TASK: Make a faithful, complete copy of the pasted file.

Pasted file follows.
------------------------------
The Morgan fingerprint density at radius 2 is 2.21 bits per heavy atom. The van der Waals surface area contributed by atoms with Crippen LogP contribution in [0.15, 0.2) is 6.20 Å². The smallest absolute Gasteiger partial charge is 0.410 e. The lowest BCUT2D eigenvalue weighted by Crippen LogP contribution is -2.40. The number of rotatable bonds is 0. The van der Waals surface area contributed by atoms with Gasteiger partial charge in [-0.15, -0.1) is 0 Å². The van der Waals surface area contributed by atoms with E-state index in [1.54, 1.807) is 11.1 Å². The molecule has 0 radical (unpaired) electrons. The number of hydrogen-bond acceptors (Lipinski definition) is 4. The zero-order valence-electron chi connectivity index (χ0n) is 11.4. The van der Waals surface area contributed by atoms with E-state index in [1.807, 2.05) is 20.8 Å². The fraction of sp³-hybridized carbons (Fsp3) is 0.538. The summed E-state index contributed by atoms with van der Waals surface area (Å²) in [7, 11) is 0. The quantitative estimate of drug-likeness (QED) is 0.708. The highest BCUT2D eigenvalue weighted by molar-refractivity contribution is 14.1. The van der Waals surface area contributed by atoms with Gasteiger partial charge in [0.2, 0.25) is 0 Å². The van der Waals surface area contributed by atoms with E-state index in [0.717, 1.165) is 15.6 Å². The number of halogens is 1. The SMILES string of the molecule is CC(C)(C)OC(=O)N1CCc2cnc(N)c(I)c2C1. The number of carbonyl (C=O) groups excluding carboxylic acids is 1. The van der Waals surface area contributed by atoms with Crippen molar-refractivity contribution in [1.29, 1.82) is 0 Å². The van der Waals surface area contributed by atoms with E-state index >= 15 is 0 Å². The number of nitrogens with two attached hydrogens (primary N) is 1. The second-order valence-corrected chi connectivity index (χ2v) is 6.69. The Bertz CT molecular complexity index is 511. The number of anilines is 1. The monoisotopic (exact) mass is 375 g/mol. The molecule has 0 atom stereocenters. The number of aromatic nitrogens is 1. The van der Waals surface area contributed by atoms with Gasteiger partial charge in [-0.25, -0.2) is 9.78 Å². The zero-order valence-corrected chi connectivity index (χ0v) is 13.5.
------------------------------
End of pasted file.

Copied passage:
The Morgan fingerprint density at radius 2 is 2.21 bits per heavy atom. The van der Waals surface area contributed by atoms with Crippen LogP contribution in [0.15, 0.2) is 6.20 Å². The smallest absolute Gasteiger partial charge is 0.410 e. The lowest BCUT2D eigenvalue weighted by Crippen LogP contribution is -2.40. The number of rotatable bonds is 0. The van der Waals surface area contributed by atoms with Gasteiger partial charge in [-0.15, -0.1) is 0 Å². The van der Waals surface area contributed by atoms with E-state index in [1.54, 1.807) is 11.1 Å². The molecule has 0 radical (unpaired) electrons. The number of hydrogen-bond acceptors (Lipinski definition) is 4. The zero-order valence-electron chi connectivity index (χ0n) is 11.4. The van der Waals surface area contributed by atoms with E-state index in [1.807, 2.05) is 20.8 Å². The fraction of sp³-hybridized carbons (Fsp3) is 0.538. The summed E-state index contributed by atoms with van der Waals surface area (Å²) in [7, 11) is 0. The quantitative estimate of drug-likeness (QED) is 0.708. The highest BCUT2D eigenvalue weighted by molar-refractivity contribution is 14.1. The van der Waals surface area contributed by atoms with Gasteiger partial charge in [0.2, 0.25) is 0 Å². The van der Waals surface area contributed by atoms with E-state index in [0.717, 1.165) is 15.6 Å². The number of halogens is 1. The SMILES string of the molecule is CC(C)(C)OC(=O)N1CCc2cnc(N)c(I)c2C1. The number of carbonyl (C=O) groups excluding carboxylic acids is 1. The van der Waals surface area contributed by atoms with Crippen molar-refractivity contribution in [1.29, 1.82) is 0 Å². The van der Waals surface area contributed by atoms with E-state index >= 15 is 0 Å². The number of nitrogens with two attached hydrogens (primary N) is 1. The second-order valence-corrected chi connectivity index (χ2v) is 6.69. The Bertz CT molecular complexity index is 511. The number of anilines is 1. The monoisotopic (exact) mass is 375 g/mol. The molecule has 0 atom stereocenters. The number of aromatic nitrogens is 1. The van der Waals surface area contributed by atoms with Gasteiger partial charge in [-0.25, -0.2) is 9.78 Å². The zero-order valence-corrected chi connectivity index (χ0v) is 13.5.